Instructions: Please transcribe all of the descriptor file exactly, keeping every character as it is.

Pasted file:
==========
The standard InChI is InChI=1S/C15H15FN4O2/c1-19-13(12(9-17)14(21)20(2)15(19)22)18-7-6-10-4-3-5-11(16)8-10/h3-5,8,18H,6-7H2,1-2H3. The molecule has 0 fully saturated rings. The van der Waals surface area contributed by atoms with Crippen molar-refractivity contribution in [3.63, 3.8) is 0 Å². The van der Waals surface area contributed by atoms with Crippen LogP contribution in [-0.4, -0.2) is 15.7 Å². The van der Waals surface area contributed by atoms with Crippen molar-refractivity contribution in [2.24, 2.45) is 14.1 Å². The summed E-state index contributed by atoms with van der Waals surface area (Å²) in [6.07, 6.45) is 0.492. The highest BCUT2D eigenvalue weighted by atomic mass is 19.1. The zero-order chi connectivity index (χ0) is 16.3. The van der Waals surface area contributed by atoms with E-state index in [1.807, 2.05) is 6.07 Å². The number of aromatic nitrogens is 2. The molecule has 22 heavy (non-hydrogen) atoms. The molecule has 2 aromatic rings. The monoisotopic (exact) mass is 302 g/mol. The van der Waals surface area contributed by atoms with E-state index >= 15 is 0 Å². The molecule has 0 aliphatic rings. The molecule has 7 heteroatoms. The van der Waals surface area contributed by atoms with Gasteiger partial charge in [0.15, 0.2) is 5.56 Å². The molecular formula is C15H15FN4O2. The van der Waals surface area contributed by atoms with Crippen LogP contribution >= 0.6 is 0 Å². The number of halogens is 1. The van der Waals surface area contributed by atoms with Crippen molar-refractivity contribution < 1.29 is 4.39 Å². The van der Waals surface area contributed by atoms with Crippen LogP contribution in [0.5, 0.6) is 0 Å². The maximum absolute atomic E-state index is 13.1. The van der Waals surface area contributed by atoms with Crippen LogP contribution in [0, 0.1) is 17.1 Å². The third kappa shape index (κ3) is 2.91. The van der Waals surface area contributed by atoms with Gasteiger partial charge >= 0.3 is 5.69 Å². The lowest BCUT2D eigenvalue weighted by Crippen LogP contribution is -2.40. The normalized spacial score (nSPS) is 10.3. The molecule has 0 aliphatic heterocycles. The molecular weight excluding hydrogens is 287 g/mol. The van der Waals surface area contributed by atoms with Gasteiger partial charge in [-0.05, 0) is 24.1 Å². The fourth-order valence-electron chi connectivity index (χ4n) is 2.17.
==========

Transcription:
The standard InChI is InChI=1S/C15H15FN4O2/c1-19-13(12(9-17)14(21)20(2)15(19)22)18-7-6-10-4-3-5-11(16)8-10/h3-5,8,18H,6-7H2,1-2H3. The molecule has 0 fully saturated rings. The van der Waals surface area contributed by atoms with Crippen molar-refractivity contribution in [3.63, 3.8) is 0 Å². The van der Waals surface area contributed by atoms with Crippen LogP contribution in [-0.4, -0.2) is 15.7 Å². The van der Waals surface area contributed by atoms with Crippen molar-refractivity contribution in [2.24, 2.45) is 14.1 Å². The summed E-state index contributed by atoms with van der Waals surface area (Å²) in [6.07, 6.45) is 0.492. The highest BCUT2D eigenvalue weighted by atomic mass is 19.1. The zero-order chi connectivity index (χ0) is 16.3. The van der Waals surface area contributed by atoms with E-state index in [1.807, 2.05) is 6.07 Å². The number of aromatic nitrogens is 2. The molecule has 22 heavy (non-hydrogen) atoms. The molecule has 2 aromatic rings. The monoisotopic (exact) mass is 302 g/mol. The van der Waals surface area contributed by atoms with E-state index >= 15 is 0 Å². The molecule has 0 aliphatic rings. The molecule has 7 heteroatoms. The van der Waals surface area contributed by atoms with Gasteiger partial charge in [0.15, 0.2) is 5.56 Å². The molecular formula is C15H15FN4O2. The van der Waals surface area contributed by atoms with Crippen LogP contribution >= 0.6 is 0 Å². The number of halogens is 1. The van der Waals surface area contributed by atoms with Crippen molar-refractivity contribution < 1.29 is 4.39 Å². The van der Waals surface area contributed by atoms with Crippen LogP contribution in [0.5, 0.6) is 0 Å². The maximum absolute atomic E-state index is 13.1. The van der Waals surface area contributed by atoms with Crippen LogP contribution in [0, 0.1) is 17.1 Å². The third kappa shape index (κ3) is 2.91. The van der Waals surface area contributed by atoms with Gasteiger partial charge >= 0.3 is 5.69 Å². The lowest BCUT2D eigenvalue weighted by Crippen LogP contribution is -2.40. The normalized spacial score (nSPS) is 10.3. The molecule has 0 aliphatic heterocycles. The molecular weight excluding hydrogens is 287 g/mol. The van der Waals surface area contributed by atoms with Gasteiger partial charge in [-0.05, 0) is 24.1 Å². The fourth-order valence-electron chi connectivity index (χ4n) is 2.17.